Monsanto was also quick to see the market opportunity. The company had grown with the production of 2,4-D and its descendant 2,4,5-T, which were then combined to produce Agent Orange to defoliate forest cover during the Vietnam War. In 1970, in an effort to come up with an even stronger plant killer, Monsanto chemist John E. Franz hit upon an herbicide called glyphosate, which was marketed under the trade name Roundup and had seen unmatched growth in broadleaf weed control in the agricultural industry. The only problem with Roundup: It was such an effective herbicide that farmers had to apply it carefully, spraying only early sprouting weeds, to avoid exterminating their crops.
Monsanto’s engineers set about searching for a gene that would allow crops to survive exposure to Roundup. They found it in the wastewater-treatment plant of one of their own glyphosate production plants in Louisiana, where workers had noticed a range of bacteria thriving despite exposure to Roundup—and one, under lab testing, displayed total immunity to glyphosate pesticides. By 1996, Monsanto had commercially introduced soybeans that had been genetically modified to resist glyphosate—what the company termed “Roundup Ready.”I had no idea that some level of serendipity occurred to help this happen. "Fortune favors the prepared mind" and all of that. (Does anyone know if this is actually true?)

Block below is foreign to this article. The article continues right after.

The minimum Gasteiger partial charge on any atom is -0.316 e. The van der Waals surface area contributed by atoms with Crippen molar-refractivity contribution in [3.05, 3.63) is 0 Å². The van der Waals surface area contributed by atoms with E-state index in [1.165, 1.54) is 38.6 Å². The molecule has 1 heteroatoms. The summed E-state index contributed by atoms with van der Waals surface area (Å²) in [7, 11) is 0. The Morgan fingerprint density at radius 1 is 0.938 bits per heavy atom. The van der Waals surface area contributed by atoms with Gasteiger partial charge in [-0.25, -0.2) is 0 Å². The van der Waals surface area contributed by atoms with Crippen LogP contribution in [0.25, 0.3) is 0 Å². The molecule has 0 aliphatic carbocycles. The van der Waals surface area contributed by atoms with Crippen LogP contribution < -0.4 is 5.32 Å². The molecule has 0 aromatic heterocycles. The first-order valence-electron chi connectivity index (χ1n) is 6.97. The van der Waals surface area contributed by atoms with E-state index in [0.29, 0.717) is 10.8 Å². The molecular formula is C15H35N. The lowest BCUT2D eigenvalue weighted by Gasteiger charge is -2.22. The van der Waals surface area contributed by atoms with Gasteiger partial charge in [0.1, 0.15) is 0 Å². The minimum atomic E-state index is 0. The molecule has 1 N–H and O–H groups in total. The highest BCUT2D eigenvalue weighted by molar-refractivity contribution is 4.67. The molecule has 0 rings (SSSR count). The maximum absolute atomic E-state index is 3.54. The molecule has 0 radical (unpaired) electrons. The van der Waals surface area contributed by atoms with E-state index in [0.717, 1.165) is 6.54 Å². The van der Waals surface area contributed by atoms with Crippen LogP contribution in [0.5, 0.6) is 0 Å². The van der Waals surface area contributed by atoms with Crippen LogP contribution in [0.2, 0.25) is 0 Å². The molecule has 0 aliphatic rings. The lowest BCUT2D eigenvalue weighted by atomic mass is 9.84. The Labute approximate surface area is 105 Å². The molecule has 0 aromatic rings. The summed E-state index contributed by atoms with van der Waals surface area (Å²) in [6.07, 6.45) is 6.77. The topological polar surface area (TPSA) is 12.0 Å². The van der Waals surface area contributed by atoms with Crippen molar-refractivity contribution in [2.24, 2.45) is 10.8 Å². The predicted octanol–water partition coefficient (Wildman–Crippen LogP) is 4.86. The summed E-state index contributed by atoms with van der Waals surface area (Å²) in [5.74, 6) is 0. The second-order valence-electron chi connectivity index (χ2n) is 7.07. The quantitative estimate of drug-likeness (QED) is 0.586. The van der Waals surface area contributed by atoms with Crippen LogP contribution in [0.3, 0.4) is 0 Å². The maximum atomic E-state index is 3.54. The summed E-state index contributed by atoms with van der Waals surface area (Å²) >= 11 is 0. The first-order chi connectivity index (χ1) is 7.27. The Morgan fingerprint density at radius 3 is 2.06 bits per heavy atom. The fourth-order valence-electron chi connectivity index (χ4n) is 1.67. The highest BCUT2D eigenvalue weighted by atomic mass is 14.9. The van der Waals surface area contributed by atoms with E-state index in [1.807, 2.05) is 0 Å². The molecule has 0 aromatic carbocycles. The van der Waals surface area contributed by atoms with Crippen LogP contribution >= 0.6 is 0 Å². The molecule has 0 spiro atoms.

The article legitimately questions whether or not the FBI should be using the Foreign Surveillance Intelligence Act to track foreign nationals performing industrial espionage within the United States. It seems to me that the most ideal scenario would be a new set of laws granting surveillance powers to federal agencies that are tasked with preventing industrial espionage from other nations. But asking for new laws these days seems like asking for a pony*, so we're probably going to muddle through with what we have.
*Not that I really want a lot of new laws, I note.